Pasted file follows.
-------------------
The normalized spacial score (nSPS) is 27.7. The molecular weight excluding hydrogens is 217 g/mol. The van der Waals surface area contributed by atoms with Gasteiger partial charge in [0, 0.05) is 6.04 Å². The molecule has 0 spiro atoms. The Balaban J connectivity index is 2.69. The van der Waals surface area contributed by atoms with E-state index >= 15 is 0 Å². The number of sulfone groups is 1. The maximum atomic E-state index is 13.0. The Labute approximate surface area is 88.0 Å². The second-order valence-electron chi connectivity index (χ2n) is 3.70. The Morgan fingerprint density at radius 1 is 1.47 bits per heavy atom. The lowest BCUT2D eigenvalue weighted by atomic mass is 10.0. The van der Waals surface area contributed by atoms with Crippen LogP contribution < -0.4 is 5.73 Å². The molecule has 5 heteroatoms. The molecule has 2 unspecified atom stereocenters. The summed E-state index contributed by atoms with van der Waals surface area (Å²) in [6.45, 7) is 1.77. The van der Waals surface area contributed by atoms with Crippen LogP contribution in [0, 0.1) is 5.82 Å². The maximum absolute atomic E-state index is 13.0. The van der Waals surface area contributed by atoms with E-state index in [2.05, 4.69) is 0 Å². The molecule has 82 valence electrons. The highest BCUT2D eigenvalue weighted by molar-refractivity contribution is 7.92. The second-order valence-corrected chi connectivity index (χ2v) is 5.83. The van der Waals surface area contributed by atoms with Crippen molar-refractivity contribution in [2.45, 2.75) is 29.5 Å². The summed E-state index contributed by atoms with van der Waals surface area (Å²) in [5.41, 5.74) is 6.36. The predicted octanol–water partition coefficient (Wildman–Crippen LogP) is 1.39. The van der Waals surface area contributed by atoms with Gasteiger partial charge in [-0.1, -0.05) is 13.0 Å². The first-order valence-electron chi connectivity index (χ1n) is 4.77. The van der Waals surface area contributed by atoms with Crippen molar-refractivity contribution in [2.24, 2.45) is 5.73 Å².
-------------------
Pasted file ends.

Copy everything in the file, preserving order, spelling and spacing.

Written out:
The normalized spacial score (nSPS) is 27.7. The molecular weight excluding hydrogens is 217 g/mol. The van der Waals surface area contributed by atoms with Gasteiger partial charge in [0, 0.05) is 6.04 Å². The molecule has 0 spiro atoms. The Balaban J connectivity index is 2.69. The van der Waals surface area contributed by atoms with E-state index >= 15 is 0 Å². The number of sulfone groups is 1. The maximum atomic E-state index is 13.0. The Labute approximate surface area is 88.0 Å². The second-order valence-electron chi connectivity index (χ2n) is 3.70. The Morgan fingerprint density at radius 1 is 1.47 bits per heavy atom. The lowest BCUT2D eigenvalue weighted by atomic mass is 10.0. The van der Waals surface area contributed by atoms with Crippen LogP contribution < -0.4 is 5.73 Å². The molecule has 5 heteroatoms. The molecule has 2 unspecified atom stereocenters. The summed E-state index contributed by atoms with van der Waals surface area (Å²) in [6.45, 7) is 1.77. The van der Waals surface area contributed by atoms with Crippen LogP contribution in [0, 0.1) is 5.82 Å². The maximum absolute atomic E-state index is 13.0. The van der Waals surface area contributed by atoms with E-state index in [2.05, 4.69) is 0 Å². The molecule has 82 valence electrons. The highest BCUT2D eigenvalue weighted by molar-refractivity contribution is 7.92. The second-order valence-corrected chi connectivity index (χ2v) is 5.83. The van der Waals surface area contributed by atoms with Crippen molar-refractivity contribution in [2.45, 2.75) is 29.5 Å². The summed E-state index contributed by atoms with van der Waals surface area (Å²) in [5.41, 5.74) is 6.36. The predicted octanol–water partition coefficient (Wildman–Crippen LogP) is 1.39. The van der Waals surface area contributed by atoms with Gasteiger partial charge in [-0.1, -0.05) is 13.0 Å². The first-order valence-electron chi connectivity index (χ1n) is 4.77. The van der Waals surface area contributed by atoms with Crippen molar-refractivity contribution in [2.24, 2.45) is 5.73 Å².